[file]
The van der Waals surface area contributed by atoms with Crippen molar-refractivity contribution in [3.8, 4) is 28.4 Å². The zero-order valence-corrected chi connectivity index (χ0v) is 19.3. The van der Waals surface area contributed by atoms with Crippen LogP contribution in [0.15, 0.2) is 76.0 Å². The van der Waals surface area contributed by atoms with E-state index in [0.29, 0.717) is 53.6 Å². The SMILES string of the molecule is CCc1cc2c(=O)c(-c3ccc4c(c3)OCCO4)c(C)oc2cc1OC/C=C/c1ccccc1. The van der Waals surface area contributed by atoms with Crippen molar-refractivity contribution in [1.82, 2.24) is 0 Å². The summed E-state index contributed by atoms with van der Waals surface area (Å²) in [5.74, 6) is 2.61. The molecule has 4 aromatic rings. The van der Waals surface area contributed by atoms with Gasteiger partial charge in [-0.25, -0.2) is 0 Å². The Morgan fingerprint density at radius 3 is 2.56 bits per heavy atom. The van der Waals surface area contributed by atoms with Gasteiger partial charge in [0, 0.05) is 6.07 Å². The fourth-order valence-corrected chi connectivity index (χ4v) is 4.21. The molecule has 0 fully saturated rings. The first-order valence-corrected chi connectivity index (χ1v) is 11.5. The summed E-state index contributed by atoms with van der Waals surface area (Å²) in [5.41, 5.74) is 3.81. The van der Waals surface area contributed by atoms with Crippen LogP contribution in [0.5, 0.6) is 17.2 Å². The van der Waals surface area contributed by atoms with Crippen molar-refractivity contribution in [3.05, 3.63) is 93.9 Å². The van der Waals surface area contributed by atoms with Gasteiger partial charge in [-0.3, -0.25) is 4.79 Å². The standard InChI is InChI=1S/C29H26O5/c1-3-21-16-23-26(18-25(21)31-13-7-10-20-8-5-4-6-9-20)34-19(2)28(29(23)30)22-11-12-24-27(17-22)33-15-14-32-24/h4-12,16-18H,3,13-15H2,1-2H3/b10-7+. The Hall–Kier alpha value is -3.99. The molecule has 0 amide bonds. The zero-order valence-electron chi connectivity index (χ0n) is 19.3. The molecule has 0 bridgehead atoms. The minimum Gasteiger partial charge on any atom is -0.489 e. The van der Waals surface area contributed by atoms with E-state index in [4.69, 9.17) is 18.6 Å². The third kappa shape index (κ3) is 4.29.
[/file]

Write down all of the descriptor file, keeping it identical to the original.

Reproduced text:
The van der Waals surface area contributed by atoms with Crippen molar-refractivity contribution in [3.8, 4) is 28.4 Å². The zero-order valence-corrected chi connectivity index (χ0v) is 19.3. The van der Waals surface area contributed by atoms with Crippen LogP contribution in [0.15, 0.2) is 76.0 Å². The van der Waals surface area contributed by atoms with E-state index in [0.29, 0.717) is 53.6 Å². The SMILES string of the molecule is CCc1cc2c(=O)c(-c3ccc4c(c3)OCCO4)c(C)oc2cc1OC/C=C/c1ccccc1. The van der Waals surface area contributed by atoms with Crippen molar-refractivity contribution in [1.82, 2.24) is 0 Å². The summed E-state index contributed by atoms with van der Waals surface area (Å²) in [5.74, 6) is 2.61. The molecule has 4 aromatic rings. The van der Waals surface area contributed by atoms with Gasteiger partial charge in [-0.25, -0.2) is 0 Å². The Morgan fingerprint density at radius 3 is 2.56 bits per heavy atom. The van der Waals surface area contributed by atoms with Gasteiger partial charge in [0, 0.05) is 6.07 Å². The fourth-order valence-corrected chi connectivity index (χ4v) is 4.21. The molecule has 0 fully saturated rings. The first-order valence-corrected chi connectivity index (χ1v) is 11.5. The summed E-state index contributed by atoms with van der Waals surface area (Å²) in [5.41, 5.74) is 3.81. The van der Waals surface area contributed by atoms with Crippen LogP contribution in [0.5, 0.6) is 17.2 Å². The van der Waals surface area contributed by atoms with Crippen molar-refractivity contribution in [3.05, 3.63) is 93.9 Å². The van der Waals surface area contributed by atoms with Gasteiger partial charge in [-0.3, -0.25) is 4.79 Å². The standard InChI is InChI=1S/C29H26O5/c1-3-21-16-23-26(18-25(21)31-13-7-10-20-8-5-4-6-9-20)34-19(2)28(29(23)30)22-11-12-24-27(17-22)33-15-14-32-24/h4-12,16-18H,3,13-15H2,1-2H3/b10-7+. The Hall–Kier alpha value is -3.99. The molecule has 0 amide bonds. The zero-order valence-electron chi connectivity index (χ0n) is 19.3. The molecule has 0 bridgehead atoms. The minimum Gasteiger partial charge on any atom is -0.489 e. The van der Waals surface area contributed by atoms with E-state index in [4.69, 9.17) is 18.6 Å². The third kappa shape index (κ3) is 4.29.